Some thoughts on session beers I have made and looking at Ron Pattinson's book of recipes, I will through this out.
Torrified what will help a little, but not American.
Flaked maize has been in many session beers I make.
Invert sugar has higher sugars, and seems to give a nice flavor and fullness to the beer if the toffee flavors are not overboard.
Most British session beers are in the 149 to 152F range in the mash, but that is for the British Pale ale Malts. The hotter NA malts may work fine at 158-160 and give the desired results.
Thanks for the tips, Jeff. Isn't using maize or sugar counter to the body that I'm trying so hard to produce? Maybe I'm going in the wrong direction? Although I haven't had a lot of milds, many of them seem to be very thin bodied. I always considered that a flaw. Am I wrong in that? I have tried using some candi syrup in a low ABV beer, but other than some flavor from it, I wasn't too thrilled at what it did to the body.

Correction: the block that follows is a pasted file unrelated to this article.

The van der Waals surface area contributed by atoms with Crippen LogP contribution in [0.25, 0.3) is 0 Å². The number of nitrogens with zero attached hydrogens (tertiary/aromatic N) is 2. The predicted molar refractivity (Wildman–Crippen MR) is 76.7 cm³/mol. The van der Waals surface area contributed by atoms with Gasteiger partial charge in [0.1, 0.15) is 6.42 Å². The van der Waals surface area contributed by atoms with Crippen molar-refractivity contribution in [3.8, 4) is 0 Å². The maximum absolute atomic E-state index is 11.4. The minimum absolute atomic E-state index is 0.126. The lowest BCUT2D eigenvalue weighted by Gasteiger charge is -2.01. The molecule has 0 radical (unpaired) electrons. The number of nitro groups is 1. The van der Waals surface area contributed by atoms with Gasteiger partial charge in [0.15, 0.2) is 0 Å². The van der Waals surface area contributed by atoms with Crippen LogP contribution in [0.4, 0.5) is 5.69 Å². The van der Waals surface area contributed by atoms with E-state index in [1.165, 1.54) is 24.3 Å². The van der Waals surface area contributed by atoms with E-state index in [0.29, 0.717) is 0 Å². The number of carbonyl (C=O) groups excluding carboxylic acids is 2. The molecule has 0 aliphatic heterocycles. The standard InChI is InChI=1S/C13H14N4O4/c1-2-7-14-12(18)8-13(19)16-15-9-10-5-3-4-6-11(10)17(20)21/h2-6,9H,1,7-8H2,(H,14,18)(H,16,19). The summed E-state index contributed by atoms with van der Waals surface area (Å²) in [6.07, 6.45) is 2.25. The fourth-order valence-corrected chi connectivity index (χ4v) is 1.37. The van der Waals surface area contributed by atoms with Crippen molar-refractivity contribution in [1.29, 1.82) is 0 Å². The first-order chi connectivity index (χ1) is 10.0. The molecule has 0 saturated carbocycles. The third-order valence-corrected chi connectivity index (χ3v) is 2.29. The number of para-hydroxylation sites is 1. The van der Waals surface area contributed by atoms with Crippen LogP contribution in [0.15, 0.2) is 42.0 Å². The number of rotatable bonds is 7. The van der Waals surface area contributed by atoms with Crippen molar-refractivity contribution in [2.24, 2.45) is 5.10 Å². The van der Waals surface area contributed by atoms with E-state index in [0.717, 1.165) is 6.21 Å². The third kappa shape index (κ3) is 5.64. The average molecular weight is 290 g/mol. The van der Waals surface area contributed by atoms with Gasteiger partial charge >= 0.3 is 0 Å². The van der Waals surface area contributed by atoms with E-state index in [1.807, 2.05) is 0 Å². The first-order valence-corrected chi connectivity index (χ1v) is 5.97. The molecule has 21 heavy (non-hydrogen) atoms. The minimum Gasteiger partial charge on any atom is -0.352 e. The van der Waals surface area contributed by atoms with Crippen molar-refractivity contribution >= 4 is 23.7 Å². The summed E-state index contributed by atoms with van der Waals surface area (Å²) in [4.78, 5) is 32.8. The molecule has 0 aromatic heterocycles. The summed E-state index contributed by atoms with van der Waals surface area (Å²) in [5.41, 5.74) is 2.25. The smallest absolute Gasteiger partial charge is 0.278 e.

I appreciate your suggestions!
This is something I've been wondering about myself. It seems most recipes I've see for British beers that are written by Brits call for relativly low to middle of the road mash temps. While recipes from US homebrewers seem to go with the upper range.
I have a book Brew Your Own British Real Ale, by Graham Wheeler. All the mild recipes have a mash temp of 153 and the bitters are all mashed at 151. Many of the recipes also include sugar.
Of course this could just be a fault with book, but I'm not so sure. It seems to well regarded on the Brit homebrew forums.